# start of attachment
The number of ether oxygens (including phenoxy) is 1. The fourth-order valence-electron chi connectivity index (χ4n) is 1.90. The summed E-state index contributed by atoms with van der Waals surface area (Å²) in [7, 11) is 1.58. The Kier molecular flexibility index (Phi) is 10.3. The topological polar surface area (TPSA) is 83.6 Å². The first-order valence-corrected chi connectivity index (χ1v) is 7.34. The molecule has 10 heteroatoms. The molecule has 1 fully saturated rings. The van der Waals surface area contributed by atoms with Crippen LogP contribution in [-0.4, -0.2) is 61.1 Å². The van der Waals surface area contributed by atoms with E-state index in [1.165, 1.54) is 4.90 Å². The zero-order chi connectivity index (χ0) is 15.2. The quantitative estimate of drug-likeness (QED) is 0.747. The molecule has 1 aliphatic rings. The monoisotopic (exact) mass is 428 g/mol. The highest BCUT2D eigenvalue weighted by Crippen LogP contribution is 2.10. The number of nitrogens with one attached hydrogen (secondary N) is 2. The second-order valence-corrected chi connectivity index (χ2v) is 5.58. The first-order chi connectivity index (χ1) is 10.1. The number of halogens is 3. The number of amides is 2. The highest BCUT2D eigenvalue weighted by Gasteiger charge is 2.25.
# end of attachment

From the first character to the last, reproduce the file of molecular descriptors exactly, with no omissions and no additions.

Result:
The number of ether oxygens (including phenoxy) is 1. The fourth-order valence-electron chi connectivity index (χ4n) is 1.90. The summed E-state index contributed by atoms with van der Waals surface area (Å²) in [7, 11) is 1.58. The Kier molecular flexibility index (Phi) is 10.3. The topological polar surface area (TPSA) is 83.6 Å². The first-order valence-corrected chi connectivity index (χ1v) is 7.34. The molecule has 10 heteroatoms. The molecule has 1 fully saturated rings. The van der Waals surface area contributed by atoms with Crippen LogP contribution in [-0.4, -0.2) is 61.1 Å². The van der Waals surface area contributed by atoms with E-state index in [1.165, 1.54) is 4.90 Å². The zero-order chi connectivity index (χ0) is 15.2. The quantitative estimate of drug-likeness (QED) is 0.747. The molecule has 1 aliphatic rings. The monoisotopic (exact) mass is 428 g/mol. The highest BCUT2D eigenvalue weighted by Crippen LogP contribution is 2.10. The number of nitrogens with one attached hydrogen (secondary N) is 2. The second-order valence-corrected chi connectivity index (χ2v) is 5.58. The first-order chi connectivity index (χ1) is 10.1. The number of halogens is 3. The number of amides is 2. The highest BCUT2D eigenvalue weighted by Gasteiger charge is 2.25.